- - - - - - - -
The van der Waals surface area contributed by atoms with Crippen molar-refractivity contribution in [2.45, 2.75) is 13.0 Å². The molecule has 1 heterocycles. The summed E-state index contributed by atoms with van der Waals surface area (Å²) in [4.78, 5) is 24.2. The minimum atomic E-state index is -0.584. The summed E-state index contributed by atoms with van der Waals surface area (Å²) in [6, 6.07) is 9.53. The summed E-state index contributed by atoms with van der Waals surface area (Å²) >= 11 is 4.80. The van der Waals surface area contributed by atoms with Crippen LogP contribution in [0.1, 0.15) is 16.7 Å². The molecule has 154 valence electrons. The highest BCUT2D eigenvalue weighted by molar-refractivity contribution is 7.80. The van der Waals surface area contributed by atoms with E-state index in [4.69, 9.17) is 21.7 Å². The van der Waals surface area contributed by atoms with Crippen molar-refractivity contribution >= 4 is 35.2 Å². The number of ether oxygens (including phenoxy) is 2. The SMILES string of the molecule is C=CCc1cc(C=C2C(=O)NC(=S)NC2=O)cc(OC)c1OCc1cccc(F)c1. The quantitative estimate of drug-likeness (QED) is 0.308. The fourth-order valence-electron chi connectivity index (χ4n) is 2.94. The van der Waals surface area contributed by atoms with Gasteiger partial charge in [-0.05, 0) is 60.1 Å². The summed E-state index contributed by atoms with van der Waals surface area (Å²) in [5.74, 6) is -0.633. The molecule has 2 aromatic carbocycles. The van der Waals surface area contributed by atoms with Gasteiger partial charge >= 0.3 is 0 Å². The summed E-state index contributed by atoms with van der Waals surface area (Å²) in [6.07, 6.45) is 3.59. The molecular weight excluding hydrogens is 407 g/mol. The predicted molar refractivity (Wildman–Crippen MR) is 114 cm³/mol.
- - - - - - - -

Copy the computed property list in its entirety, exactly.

The van der Waals surface area contributed by atoms with Crippen molar-refractivity contribution in [2.45, 2.75) is 13.0 Å². The molecule has 1 heterocycles. The summed E-state index contributed by atoms with van der Waals surface area (Å²) in [4.78, 5) is 24.2. The minimum atomic E-state index is -0.584. The summed E-state index contributed by atoms with van der Waals surface area (Å²) in [6, 6.07) is 9.53. The summed E-state index contributed by atoms with van der Waals surface area (Å²) >= 11 is 4.80. The van der Waals surface area contributed by atoms with Crippen LogP contribution in [0.1, 0.15) is 16.7 Å². The molecule has 154 valence electrons. The highest BCUT2D eigenvalue weighted by molar-refractivity contribution is 7.80. The van der Waals surface area contributed by atoms with E-state index in [4.69, 9.17) is 21.7 Å². The van der Waals surface area contributed by atoms with Crippen molar-refractivity contribution >= 4 is 35.2 Å². The number of ether oxygens (including phenoxy) is 2. The SMILES string of the molecule is C=CCc1cc(C=C2C(=O)NC(=S)NC2=O)cc(OC)c1OCc1cccc(F)c1. The quantitative estimate of drug-likeness (QED) is 0.308. The fourth-order valence-electron chi connectivity index (χ4n) is 2.94. The van der Waals surface area contributed by atoms with Gasteiger partial charge in [-0.05, 0) is 60.1 Å². The summed E-state index contributed by atoms with van der Waals surface area (Å²) in [5.74, 6) is -0.633. The molecule has 2 aromatic carbocycles. The van der Waals surface area contributed by atoms with Gasteiger partial charge >= 0.3 is 0 Å². The summed E-state index contributed by atoms with van der Waals surface area (Å²) in [6.07, 6.45) is 3.59. The molecular weight excluding hydrogens is 407 g/mol. The predicted molar refractivity (Wildman–Crippen MR) is 114 cm³/mol.